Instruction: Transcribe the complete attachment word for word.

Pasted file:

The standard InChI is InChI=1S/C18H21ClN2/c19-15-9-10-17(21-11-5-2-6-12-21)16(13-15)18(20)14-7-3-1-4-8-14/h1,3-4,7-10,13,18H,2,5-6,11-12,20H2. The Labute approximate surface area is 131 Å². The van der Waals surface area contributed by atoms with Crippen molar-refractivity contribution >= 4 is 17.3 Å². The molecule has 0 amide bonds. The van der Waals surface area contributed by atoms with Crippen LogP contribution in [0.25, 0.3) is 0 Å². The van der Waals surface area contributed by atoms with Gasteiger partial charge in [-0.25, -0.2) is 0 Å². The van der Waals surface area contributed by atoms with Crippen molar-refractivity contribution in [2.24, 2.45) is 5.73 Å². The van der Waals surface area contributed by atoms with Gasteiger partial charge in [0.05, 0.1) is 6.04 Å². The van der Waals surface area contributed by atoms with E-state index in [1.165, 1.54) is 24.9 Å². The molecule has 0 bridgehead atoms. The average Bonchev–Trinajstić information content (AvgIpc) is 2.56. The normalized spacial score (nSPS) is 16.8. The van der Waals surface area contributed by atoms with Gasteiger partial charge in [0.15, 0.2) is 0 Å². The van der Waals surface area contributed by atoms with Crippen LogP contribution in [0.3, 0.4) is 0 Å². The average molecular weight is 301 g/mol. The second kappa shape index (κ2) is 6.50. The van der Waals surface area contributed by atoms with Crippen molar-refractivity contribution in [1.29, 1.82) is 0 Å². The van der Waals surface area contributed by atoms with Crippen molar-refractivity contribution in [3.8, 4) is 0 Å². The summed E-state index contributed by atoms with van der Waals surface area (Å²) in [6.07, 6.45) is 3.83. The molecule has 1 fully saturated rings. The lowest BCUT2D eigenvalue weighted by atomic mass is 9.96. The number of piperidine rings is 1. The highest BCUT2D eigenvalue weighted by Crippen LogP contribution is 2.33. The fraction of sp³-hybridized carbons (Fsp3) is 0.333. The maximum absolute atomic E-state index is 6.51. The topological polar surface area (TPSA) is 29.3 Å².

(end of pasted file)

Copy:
The standard InChI is InChI=1S/C18H21ClN2/c19-15-9-10-17(21-11-5-2-6-12-21)16(13-15)18(20)14-7-3-1-4-8-14/h1,3-4,7-10,13,18H,2,5-6,11-12,20H2. The Labute approximate surface area is 131 Å². The van der Waals surface area contributed by atoms with Crippen molar-refractivity contribution >= 4 is 17.3 Å². The molecule has 0 amide bonds. The van der Waals surface area contributed by atoms with Crippen LogP contribution in [0.25, 0.3) is 0 Å². The van der Waals surface area contributed by atoms with Gasteiger partial charge in [-0.25, -0.2) is 0 Å². The van der Waals surface area contributed by atoms with Crippen molar-refractivity contribution in [2.24, 2.45) is 5.73 Å². The van der Waals surface area contributed by atoms with Gasteiger partial charge in [0.05, 0.1) is 6.04 Å². The van der Waals surface area contributed by atoms with E-state index in [1.165, 1.54) is 24.9 Å². The molecule has 0 bridgehead atoms. The average Bonchev–Trinajstić information content (AvgIpc) is 2.56. The normalized spacial score (nSPS) is 16.8. The van der Waals surface area contributed by atoms with Gasteiger partial charge in [0.15, 0.2) is 0 Å². The van der Waals surface area contributed by atoms with Crippen LogP contribution in [0.3, 0.4) is 0 Å². The average molecular weight is 301 g/mol. The second kappa shape index (κ2) is 6.50. The van der Waals surface area contributed by atoms with Crippen molar-refractivity contribution in [1.29, 1.82) is 0 Å². The van der Waals surface area contributed by atoms with Crippen molar-refractivity contribution in [3.8, 4) is 0 Å². The summed E-state index contributed by atoms with van der Waals surface area (Å²) in [6.07, 6.45) is 3.83. The molecule has 1 fully saturated rings. The lowest BCUT2D eigenvalue weighted by atomic mass is 9.96. The number of piperidine rings is 1. The highest BCUT2D eigenvalue weighted by Crippen LogP contribution is 2.33. The fraction of sp³-hybridized carbons (Fsp3) is 0.333. The maximum absolute atomic E-state index is 6.51. The topological polar surface area (TPSA) is 29.3 Å².